Vector-Borne Diseases in the Dominican Republic
With its majestic beaches and year-round tropical climate, the Dominican Republic is certainly a top tourist destination in the Caribbean. However, the hot and humid tropical weather combined with limited access to clean water and sanitation services, constitute an ideal ecosystem for the spread of vector-borne diseases.

These are diseases that are transmitted through living organisms known as vectors. According to the World Health Organization, vectors such as mosquitoes, ticks, flies, among others, transmit infectious diseases between humans or from animals to humans.

The top vector-borne diseases in the Dominican Republic are Malaria, Dengue, Chikungunya and Zika.

In recent years, increased concern about these outbreaks has given rise to an intense national public health response to educate the population about preventative measures. Global initiatives have also been launched to eradicate these diseases as they continue to affect the population.

Top Vector-Borne Diseases in the Dominican Republic

Malaria. In 2018, there were 462 reported cases of Malaria in the Dominican Republic, representing a 22 percent increase compared to 2017. This virus is transmitted by the bites of female Anopheles mosquitoes. Main symptoms include fever, headache and chills. Although curable, it becomes life-threatening if treatment is not received as soon as the symptoms appear.

Global initiatives, such as the one launched in 2018 by the Bill & Melinda Gates Foundation together with the Inter-American Development Bank and the Carlos Slim Foundation, seek to end malaria in Central America and the Dominican Republic by 2022. This initiative will direct funds to close the technical and financial gaps preventing the implementation of Malaria elimination plans, ensuring that malaria remains a top health and development priority.

Dengue. There were three major dengue outbreaks in the Dominican Republic in 1998, 2000 and 2002. In 2018, there were 1,251 reported cases of Dengue, representing a 2 percent decrease compared to 2017. It is transmitted by the bites of female Aedes aegypti and Aedes albopictus mosquitoes. Symptoms include high fevers, shaking chills and flu-like illness.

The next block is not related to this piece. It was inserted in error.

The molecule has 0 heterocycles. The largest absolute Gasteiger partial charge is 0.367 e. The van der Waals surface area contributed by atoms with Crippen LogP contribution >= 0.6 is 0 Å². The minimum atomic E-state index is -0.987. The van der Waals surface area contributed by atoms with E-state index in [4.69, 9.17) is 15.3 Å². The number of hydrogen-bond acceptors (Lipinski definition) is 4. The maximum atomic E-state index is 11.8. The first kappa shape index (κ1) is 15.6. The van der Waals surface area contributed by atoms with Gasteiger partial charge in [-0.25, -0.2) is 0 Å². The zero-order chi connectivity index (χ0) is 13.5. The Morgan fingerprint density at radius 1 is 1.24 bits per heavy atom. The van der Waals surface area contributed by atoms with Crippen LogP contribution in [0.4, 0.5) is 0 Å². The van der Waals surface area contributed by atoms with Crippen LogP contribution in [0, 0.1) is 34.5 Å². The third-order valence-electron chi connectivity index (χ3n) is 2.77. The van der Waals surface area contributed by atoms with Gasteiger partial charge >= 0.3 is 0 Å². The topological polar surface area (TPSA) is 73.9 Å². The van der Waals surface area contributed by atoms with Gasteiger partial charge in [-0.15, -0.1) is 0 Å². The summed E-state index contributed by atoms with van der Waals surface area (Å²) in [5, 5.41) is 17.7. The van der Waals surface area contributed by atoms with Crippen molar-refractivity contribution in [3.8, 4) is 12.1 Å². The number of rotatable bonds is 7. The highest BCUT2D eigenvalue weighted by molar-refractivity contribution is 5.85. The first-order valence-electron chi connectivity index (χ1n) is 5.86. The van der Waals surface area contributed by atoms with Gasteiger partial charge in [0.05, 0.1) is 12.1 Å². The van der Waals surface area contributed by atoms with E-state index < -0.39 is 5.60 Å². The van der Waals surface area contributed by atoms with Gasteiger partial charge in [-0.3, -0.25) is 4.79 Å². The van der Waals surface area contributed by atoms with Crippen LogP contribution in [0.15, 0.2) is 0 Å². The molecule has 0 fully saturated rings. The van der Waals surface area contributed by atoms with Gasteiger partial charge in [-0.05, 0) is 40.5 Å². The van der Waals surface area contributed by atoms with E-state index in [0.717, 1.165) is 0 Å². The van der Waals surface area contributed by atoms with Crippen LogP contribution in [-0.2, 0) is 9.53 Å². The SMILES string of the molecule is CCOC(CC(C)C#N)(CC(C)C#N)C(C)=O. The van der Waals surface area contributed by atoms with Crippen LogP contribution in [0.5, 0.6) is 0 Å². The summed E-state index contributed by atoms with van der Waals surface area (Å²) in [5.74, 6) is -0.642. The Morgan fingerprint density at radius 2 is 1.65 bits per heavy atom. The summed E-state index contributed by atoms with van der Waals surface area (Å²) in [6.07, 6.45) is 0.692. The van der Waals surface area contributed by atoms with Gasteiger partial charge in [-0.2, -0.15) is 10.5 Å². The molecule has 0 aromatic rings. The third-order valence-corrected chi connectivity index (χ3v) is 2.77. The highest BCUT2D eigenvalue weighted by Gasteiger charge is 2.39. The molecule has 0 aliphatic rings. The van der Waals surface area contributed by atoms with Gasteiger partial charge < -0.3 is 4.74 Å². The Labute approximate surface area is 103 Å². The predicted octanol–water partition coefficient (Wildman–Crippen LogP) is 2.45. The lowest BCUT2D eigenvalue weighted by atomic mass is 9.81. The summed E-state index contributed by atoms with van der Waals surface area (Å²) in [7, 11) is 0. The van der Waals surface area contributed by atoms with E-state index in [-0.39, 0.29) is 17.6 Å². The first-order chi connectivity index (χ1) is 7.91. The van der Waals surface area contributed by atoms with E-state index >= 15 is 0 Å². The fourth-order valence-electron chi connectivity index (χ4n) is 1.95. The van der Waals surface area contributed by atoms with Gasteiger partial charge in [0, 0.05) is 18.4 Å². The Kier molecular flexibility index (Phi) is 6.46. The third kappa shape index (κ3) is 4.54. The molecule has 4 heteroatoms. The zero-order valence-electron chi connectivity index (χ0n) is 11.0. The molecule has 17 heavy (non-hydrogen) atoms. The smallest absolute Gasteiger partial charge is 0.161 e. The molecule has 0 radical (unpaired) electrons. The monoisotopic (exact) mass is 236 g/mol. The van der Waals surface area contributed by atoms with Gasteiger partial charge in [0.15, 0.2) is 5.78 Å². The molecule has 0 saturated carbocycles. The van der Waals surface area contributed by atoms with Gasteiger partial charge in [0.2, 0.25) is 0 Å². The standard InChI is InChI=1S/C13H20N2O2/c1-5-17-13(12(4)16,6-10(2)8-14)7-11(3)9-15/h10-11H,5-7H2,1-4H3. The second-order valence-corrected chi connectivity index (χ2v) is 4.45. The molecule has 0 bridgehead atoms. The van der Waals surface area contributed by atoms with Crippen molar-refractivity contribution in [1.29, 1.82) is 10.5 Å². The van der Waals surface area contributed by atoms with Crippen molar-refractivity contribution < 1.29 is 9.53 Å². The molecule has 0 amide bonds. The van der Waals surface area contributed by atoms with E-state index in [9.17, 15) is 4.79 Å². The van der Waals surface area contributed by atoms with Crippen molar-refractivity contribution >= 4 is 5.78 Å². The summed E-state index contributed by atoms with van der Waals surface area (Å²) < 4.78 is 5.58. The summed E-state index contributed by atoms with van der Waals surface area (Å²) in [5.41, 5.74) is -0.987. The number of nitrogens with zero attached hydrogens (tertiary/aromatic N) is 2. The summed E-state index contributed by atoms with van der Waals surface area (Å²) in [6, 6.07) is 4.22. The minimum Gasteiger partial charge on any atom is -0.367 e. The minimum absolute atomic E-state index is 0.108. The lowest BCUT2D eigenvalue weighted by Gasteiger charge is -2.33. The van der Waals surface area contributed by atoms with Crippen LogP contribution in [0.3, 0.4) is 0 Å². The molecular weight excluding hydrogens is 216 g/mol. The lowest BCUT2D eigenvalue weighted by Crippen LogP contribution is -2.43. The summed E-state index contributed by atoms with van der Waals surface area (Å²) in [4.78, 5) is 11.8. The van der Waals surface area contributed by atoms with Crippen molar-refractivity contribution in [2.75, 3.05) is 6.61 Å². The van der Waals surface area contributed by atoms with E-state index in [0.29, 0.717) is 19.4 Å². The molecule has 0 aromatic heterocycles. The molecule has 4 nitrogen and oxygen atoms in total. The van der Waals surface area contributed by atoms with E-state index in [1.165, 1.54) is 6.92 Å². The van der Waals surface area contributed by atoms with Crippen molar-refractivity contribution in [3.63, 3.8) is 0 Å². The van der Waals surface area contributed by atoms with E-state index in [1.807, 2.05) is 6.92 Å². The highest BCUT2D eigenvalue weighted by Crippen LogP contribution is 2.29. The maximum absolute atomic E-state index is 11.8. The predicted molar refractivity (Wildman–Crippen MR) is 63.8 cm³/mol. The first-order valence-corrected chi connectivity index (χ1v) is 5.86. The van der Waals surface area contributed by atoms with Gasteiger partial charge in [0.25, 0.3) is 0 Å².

The Dominican Red Cross together with the Ministry of Public Health, the Ministry of Education, the Prison System Directorate-General and Dominican universities, have been conducting concrete actions to aid dengue-affected individuals in the Dominican Republic. These actions include the deployment of volunteers who assist in the elimination of mosquito breeding sites, distribution of educational materials, larviciding, garbage removal and the cleaning of gutters. These efforts have contributed to a reduction in the risk of contracting Zika, Dengue and Chikungunya in 318 communities nationwide.

Chikungunya. There was a massive Chikungunya outbreak in the Dominican Republic in 2014, with 429,421 confirmed cases reported, which represented 65 percent of all reported cases from the Americas. Chikungunya is transmitted from human to human by the bites of infected female Aedes aegypti mosquitoes. Symptoms include high fever, joint pain, muscle pain, nausea and fatigue. As of 2018, the virus has been largely contained.

Zika. In 2016, a major Zika outbreak impacted the Dominican Republic, with 5,245 confirmed cases up to 2017. Transmitted by the bite of infected Aedes genus mosquitoes, symptoms include fever, rash, conjunctivitis as well as muscle and joint pain. It can cause microcephaly and other congenital abnormalities during pregnancy, as well as the Guillain-Barré syndrome in adults.

In 2018, with funding from the USAID, the Centers for Disease Control and Prevention (CDC) conducted Zika-related activities in the Dominican Republic, which include emergency response needs assessment, laboratory strengthening, vector control, surveillance capacity building, testing of mobile survey application, and a field epidemiology training program.

As the World Health Organization explains, a crucial element in preventing the outbreak of these vector-borne diseases is behavioral change. Educating the population about preventative measures to decrease the spread of these diseases will empower them to protect themselves.

The government continues to educate citizens about the importance of eliminating breeding sites around homes, schools and work sites. Additionally, the use of physical barriers and insecticide is recommended.

– Claudia Ratti
Photo: Google